I have some doubts about component diagrams that I'd like to ask. I'm no sure if I'm being overly detailed.
1) As the most part of my EJBs are LocalBeans I don't have interfaces in that, hence I'm not using the lollipop symbol in the relationships, only the arrow that indicates <<use>> (just as in Cade's book example) or others stereotypes like <<send>> or <<listen>>. Can I loose marks if I use only the arrow of relationship? I know that the Cade's book example uses just this, but I have my doubts if it's good to follow.
2) Do we have to show the external systems in component diagram? If yes, which symbol to use to represent it? I thought about using a component with the <<external system>> stereotype, but a external system isn't a component. In examples that I have, the people use a package symbol (from class diagram) or a node (from deployment diagram) but both aren't official symbols for component diagram.
3) By the same way as item 2, how to represent a JMS queue? From my point of view, queues and external systems are all actors, but these aren't official of component diagram as well.
4) Now a very subjective question: I have a ManagedBean with session scope that holds the user information and is injected in all view scope ManagedBeans. Do you think that I shoud show it in component diagram? It's going to add a considerable clutter if I add it and I'm not sure if it's worth to show.
1 - From the case you're describing, you don't need the lollipop symbol there. But you might need it somewhere else. Are you interfacing with an external system?
2 - In here you can use the external stereotype. That's pretty self explanatory. Just make sure you mention just the bit of surface you're interacting with.
3 - This depends on how you scope it. You could think of JMS as an actor that initiates an operation. You could think of it as an external system where you send data. Just make sure that the whoever reads it understands what the JMS system is doing.
4 - As subjective as your question is, my answer is even more subjective. Most people would assume that you have some session object to keep your data. You don't have to show it in every place. If you have it in your class diagram, do you need it in your component diagram? Yes, if it's required for the component diagram to achieve its purpose (depict how components are wired together to form larger components and or software systems).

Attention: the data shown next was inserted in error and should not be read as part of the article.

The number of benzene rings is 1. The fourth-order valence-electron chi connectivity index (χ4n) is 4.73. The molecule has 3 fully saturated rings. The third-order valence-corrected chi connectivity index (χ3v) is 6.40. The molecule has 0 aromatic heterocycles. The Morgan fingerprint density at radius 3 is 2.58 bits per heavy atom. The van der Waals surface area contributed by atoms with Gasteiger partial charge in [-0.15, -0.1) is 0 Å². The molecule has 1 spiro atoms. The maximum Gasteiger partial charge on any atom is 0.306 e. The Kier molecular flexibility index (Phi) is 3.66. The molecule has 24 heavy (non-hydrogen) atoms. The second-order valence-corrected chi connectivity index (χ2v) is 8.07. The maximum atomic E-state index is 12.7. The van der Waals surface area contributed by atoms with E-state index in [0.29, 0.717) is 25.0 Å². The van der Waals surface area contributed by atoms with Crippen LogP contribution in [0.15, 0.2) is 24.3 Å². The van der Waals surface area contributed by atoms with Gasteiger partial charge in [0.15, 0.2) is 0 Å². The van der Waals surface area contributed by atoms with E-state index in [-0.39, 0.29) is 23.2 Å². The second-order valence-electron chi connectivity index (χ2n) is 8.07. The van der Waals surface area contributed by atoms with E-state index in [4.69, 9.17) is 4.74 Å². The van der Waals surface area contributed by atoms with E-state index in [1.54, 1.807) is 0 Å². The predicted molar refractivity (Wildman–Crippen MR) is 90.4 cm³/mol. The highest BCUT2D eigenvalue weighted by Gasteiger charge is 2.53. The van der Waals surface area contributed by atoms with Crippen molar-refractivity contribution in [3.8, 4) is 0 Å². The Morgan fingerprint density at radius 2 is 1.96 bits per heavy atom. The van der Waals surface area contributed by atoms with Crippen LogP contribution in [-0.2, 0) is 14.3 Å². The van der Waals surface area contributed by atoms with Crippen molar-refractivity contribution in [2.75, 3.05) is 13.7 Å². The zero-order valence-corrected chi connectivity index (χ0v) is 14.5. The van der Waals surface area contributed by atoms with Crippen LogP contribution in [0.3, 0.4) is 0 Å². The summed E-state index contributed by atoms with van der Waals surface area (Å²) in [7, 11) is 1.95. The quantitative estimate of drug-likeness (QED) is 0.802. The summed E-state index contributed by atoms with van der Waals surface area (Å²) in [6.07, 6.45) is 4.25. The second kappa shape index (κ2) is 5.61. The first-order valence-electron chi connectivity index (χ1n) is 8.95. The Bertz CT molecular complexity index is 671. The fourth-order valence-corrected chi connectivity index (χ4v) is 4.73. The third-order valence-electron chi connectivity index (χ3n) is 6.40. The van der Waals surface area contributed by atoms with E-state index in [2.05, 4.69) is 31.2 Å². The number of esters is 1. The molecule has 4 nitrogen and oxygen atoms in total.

1 - I have two interfaces.
1.1 A System sends JMS messages to a queue that my application listens to. I have a component with a Message Driven Bean stereotype, linked to a component with a JMS Queue stereotype, the link has a <listen> stereotype. Then I have a component representing the external system with a <external> stereotype linked to my queue, the link has a <send> stereotype. All links are representing the correct directions. Then, I don't see any reason to have a interface here.
1.2 My system has to call a webservice. In my UML diagram I created a package with an interface and a class. I created a note informing that this package represents a client generated by the wsimport tool and the class inside it represents the element root of a JAXB structure generated, the interface represents the WSClient interface that will be generated as well. That was the best form that came in my mind to represent the webservice client inside the flow, filling the JAXB representative class and sending to WSClient representative interface. In this case I created a component representing the generated client and I used the lollipop to represent the interface that it provides and I have connected my ejb to it.
2 - Ok, I'll keep it. A component with a external system stereotype.
3 - Ok, same as 2 with JMS Queue stereotype indicating direction.
4 - Really difficult. The managed beans will show data related to the logged user, then it's essential connect to user session to know who is the user, but all my managed beans have the same need. If it was only one, or two, there wasn't any doubt. But the fact of being injected in all managed beans makes it sound some kind of a trivial component.